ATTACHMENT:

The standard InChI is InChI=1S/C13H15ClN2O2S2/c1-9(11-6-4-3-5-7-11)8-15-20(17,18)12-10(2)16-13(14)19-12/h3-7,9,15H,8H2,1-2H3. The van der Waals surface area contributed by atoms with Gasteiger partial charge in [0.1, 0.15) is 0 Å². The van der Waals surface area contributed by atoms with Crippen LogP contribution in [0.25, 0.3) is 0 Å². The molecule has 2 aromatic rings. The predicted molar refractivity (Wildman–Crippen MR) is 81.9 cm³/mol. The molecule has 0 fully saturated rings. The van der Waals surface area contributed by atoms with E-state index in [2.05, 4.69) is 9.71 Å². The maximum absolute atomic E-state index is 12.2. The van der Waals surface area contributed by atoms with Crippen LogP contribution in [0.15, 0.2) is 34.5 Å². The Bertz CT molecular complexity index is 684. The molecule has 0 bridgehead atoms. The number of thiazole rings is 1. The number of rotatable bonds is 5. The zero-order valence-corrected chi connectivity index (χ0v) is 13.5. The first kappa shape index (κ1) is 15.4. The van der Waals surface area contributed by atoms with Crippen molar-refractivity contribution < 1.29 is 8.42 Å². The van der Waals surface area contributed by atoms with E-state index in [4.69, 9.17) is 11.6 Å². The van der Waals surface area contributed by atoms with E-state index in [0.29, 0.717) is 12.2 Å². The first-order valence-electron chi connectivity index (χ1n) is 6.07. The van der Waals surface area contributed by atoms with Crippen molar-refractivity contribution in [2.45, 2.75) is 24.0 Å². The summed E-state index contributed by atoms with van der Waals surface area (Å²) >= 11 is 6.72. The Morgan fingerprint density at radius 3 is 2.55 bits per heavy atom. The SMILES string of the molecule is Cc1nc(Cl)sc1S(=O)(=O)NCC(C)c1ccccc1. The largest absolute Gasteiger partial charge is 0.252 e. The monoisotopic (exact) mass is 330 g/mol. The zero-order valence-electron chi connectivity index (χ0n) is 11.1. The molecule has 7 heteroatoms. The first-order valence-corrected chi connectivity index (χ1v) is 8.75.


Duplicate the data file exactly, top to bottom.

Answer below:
The standard InChI is InChI=1S/C13H15ClN2O2S2/c1-9(11-6-4-3-5-7-11)8-15-20(17,18)12-10(2)16-13(14)19-12/h3-7,9,15H,8H2,1-2H3. The van der Waals surface area contributed by atoms with Gasteiger partial charge in [0.1, 0.15) is 0 Å². The van der Waals surface area contributed by atoms with Crippen LogP contribution in [0.25, 0.3) is 0 Å². The molecule has 2 aromatic rings. The predicted molar refractivity (Wildman–Crippen MR) is 81.9 cm³/mol. The molecule has 0 fully saturated rings. The van der Waals surface area contributed by atoms with E-state index in [2.05, 4.69) is 9.71 Å². The maximum absolute atomic E-state index is 12.2. The van der Waals surface area contributed by atoms with Crippen LogP contribution in [0.15, 0.2) is 34.5 Å². The Bertz CT molecular complexity index is 684. The molecule has 0 bridgehead atoms. The number of thiazole rings is 1. The number of rotatable bonds is 5. The zero-order valence-corrected chi connectivity index (χ0v) is 13.5. The first kappa shape index (κ1) is 15.4. The van der Waals surface area contributed by atoms with Crippen molar-refractivity contribution < 1.29 is 8.42 Å². The van der Waals surface area contributed by atoms with E-state index in [4.69, 9.17) is 11.6 Å². The van der Waals surface area contributed by atoms with E-state index in [0.29, 0.717) is 12.2 Å². The first-order valence-electron chi connectivity index (χ1n) is 6.07. The van der Waals surface area contributed by atoms with Crippen molar-refractivity contribution in [2.45, 2.75) is 24.0 Å². The summed E-state index contributed by atoms with van der Waals surface area (Å²) >= 11 is 6.72. The Morgan fingerprint density at radius 3 is 2.55 bits per heavy atom. The SMILES string of the molecule is Cc1nc(Cl)sc1S(=O)(=O)NCC(C)c1ccccc1. The largest absolute Gasteiger partial charge is 0.252 e. The monoisotopic (exact) mass is 330 g/mol. The zero-order valence-electron chi connectivity index (χ0n) is 11.1. The molecule has 7 heteroatoms. The first-order valence-corrected chi connectivity index (χ1v) is 8.75.